2018 PPI Score
School Choice Score: 82%
Wisconsin’s Special Needs Scholarship Program, enacted in 2015, is the state’s fourth school voucher program. This program became available for families to use in the 2016–17 school year.
Individual Tax Credit/Deduction
Wisconsin enacted this individual tax deduction in 2013 and launched it in 2014. All taxpaying families in the state are eligible and can apply for an individual tax deduction after paying for K–12 private school tuition.
Wisconsin’s statewide Parental Choice Program, a private school voucher program, was enacted and launched in 2013. The program offers school vouchers to students whose families meet certain income qualifications and are not assigned to the Milwaukee Public Schools or Racine Unified school districts.
Wisconsin enacted and launched the Parental Private School Choice Program in Racine in 2011. The program offers private school vouchers to Racine families who meet certain income restrictions.
Milwaukee’s Parental Choice Program was enacted and launched in 1990 and is considered the nation’s first modern private school choice program. It offers private school vouchers to low-income Milwaukee students.
Charter Schools Score: 75%
Wisconsin earns a “C” in the national rankings. The law provides charters needed autonomy, which should result in a diverse and innovative charter sector. However, restrictions on who
can authorize schools ultimately limit diversity and innovation; districts authorize 90 percent of charters in the state. Limits on charter school expansion also contribute to Wisconsin’s middling grade.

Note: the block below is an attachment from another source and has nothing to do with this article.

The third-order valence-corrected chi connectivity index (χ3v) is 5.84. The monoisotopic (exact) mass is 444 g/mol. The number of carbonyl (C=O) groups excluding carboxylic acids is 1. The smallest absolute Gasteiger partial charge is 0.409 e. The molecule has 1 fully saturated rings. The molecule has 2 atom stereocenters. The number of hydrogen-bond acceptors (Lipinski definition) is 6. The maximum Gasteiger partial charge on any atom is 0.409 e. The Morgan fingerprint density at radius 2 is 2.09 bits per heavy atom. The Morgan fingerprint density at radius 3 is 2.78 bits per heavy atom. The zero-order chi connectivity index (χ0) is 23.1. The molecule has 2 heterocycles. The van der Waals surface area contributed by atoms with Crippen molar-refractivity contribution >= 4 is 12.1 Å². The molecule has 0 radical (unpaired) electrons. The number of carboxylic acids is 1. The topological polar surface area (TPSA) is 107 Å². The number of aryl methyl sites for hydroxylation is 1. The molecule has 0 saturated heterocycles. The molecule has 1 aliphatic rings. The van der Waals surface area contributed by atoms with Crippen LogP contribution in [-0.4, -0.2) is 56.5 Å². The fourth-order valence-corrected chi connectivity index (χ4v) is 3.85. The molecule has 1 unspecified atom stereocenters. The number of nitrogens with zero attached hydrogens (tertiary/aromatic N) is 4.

- Law passed: 1993
- Number of charters: 234
- Wisconsin has no caps for the majority of authorizers but some exist for universities. Milwaukee Public Schools has a self-imposed
- Estimated charter enrollment: 44,900 (no increase from 2015-16) cap
- Virtual charter schools are permitted, but only if authorized by local districts
- Charters can contract with EMOs and CMOs for management purposes
- Wisconsin earns 7 out of 15 points for “authorizing” because multiple entities can authorize charter schools. School boards, some universities, and the Milwaukee City Council can act ad authorizers (with geographic restrictions). In practice, however, school districts authorize 90 percent of charter schools in Wisconsin.
- Wisconsin earns 10 out of 15 points for “growth” because of the moderate caps that exist for some university authorizers (such as Menominee and LaCourte Universities). Milwaukee Public Schools also instituted a cap. Additionally, charter schools in Wisconsin have shown poor growth recently, which suggests a regulatory environment adverse to charter school growth.
- Wisconsin earns 14 out of 20 points for “operations” because charter schools have a blanket waiver from most state laws and regulations that apply to traditional public schools. However, due to the large number of schools that are authorized by traditional school districts, charter schools in Wisconsin are always at risk of being overregulated, which undermines autonomy. Furthermore, the law requires charter school teachers to be certified. This may prevent charter schools from hiring the best-qualified candidates.
- Wisconsin earns 5 out of 15 points for “funding equity” because the law does not specify how district-authorized charters should be funded. Charter schools funded by all other authorizers receive per-pupil funding equal to the payment amount of the prior year, plus any revenue increase adjustments in the current school year. Wisconsin’s law does not provide any per- pupil facilities funding.
Teacher Quality Score: 68%
Delivering Well Prepared Teachers C
Expanding the Pool of Teachers D-
Identifying Effective Teachers D+
Retaining Effective Teachers D-
Exiting Ineffective Teachers D-
Overall State Grade D+